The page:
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Transient vs. Colonizing


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As I understand it (or just a victim of marketing) the probiotics in yogurt are transient while the probiotics in kefir are colonizing.

So, now that I don't eat dairy I find that I'm getting my probiotics from other sources. For the sources below, do they provide transient or colonizing probiotics?



Coconut Kefir


I've been eating/drinking all of these except the sauerkraut b/c I've yet to find one that I thought had the probiotics in tact. I'm also taking a Trader Joe's probiotic supplement but I question its effectiveness and will upgrade to a more trusted brand when it is done.

I'm also open to suggestions for other probiotic sources.

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You know, from what I understand, all probiotics are found to colonize the intestine transiently (http://www.ajcn.org/content/83/6/1256.full), which is why Dr. TIm Gerstmar (a recent guest poster on the beauty of probiotics) recommends regular consumption. You can't just drink some kefir once and call it good - those bacterial only stick around for a few weeks, tops. In addition, I do believe there's some marketing hype going on with some probiotic brands that promise to colonize the intestine better/longer/with more "staying power" than others. I'm not buying it.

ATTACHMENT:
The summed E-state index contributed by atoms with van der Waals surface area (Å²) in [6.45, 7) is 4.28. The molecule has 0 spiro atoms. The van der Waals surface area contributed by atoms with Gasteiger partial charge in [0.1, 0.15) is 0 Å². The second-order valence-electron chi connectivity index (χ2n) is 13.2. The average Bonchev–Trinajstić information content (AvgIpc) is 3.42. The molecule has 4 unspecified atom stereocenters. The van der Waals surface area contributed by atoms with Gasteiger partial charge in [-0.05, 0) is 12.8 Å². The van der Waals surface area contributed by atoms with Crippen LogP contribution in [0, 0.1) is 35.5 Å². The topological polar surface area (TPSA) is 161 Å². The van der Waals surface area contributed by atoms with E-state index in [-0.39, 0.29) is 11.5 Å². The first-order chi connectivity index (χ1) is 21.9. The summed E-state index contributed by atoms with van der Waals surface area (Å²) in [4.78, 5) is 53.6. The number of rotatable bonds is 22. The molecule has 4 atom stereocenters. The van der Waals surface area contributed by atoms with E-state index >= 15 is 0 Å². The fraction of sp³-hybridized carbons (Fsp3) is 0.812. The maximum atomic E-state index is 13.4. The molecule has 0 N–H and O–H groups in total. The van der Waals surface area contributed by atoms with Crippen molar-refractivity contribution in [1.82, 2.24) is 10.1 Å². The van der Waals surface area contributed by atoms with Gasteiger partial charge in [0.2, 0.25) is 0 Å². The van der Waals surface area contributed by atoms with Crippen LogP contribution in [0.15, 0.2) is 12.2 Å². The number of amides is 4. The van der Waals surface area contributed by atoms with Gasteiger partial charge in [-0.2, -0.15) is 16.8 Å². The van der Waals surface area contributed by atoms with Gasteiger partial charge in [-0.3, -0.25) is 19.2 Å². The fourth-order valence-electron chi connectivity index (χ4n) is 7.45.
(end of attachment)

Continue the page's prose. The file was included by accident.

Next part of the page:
Dr, Tim recommends (as do we) including fermented foods - all of which you've mentioned above - a few times a week as part of your regular diet. If you mix them up, including some raw (unpasteurized) sauerkraut, some pastured, organic kefir (if you tolerate it well) and some kombucha, you should be getting a good mix of bacteria on a regular basis.

Read the recent post on our site to evaluate your Trader Joe's supplement. From what I've seen at my local Trader Joe's, I'm not at all impressed with the quality of their products or their sourcing, so I wouldn't be surprised if their supplements weren't up to snuff, either.

Link: http://whole9life.com/2012/04/probiotics-101/

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I don't really have a perspective on this but I just listened to a Chris Kresser podcast that talked about probiotics. While I don't always understand everything he has to say, he cited a study where it was found that regular probiotic consumption doesn't actually change the amount of gut flora in your body even though the health benefits are clear. It seems rather that your body responds in various ways to their consumption, not to their increased presence in the gut.


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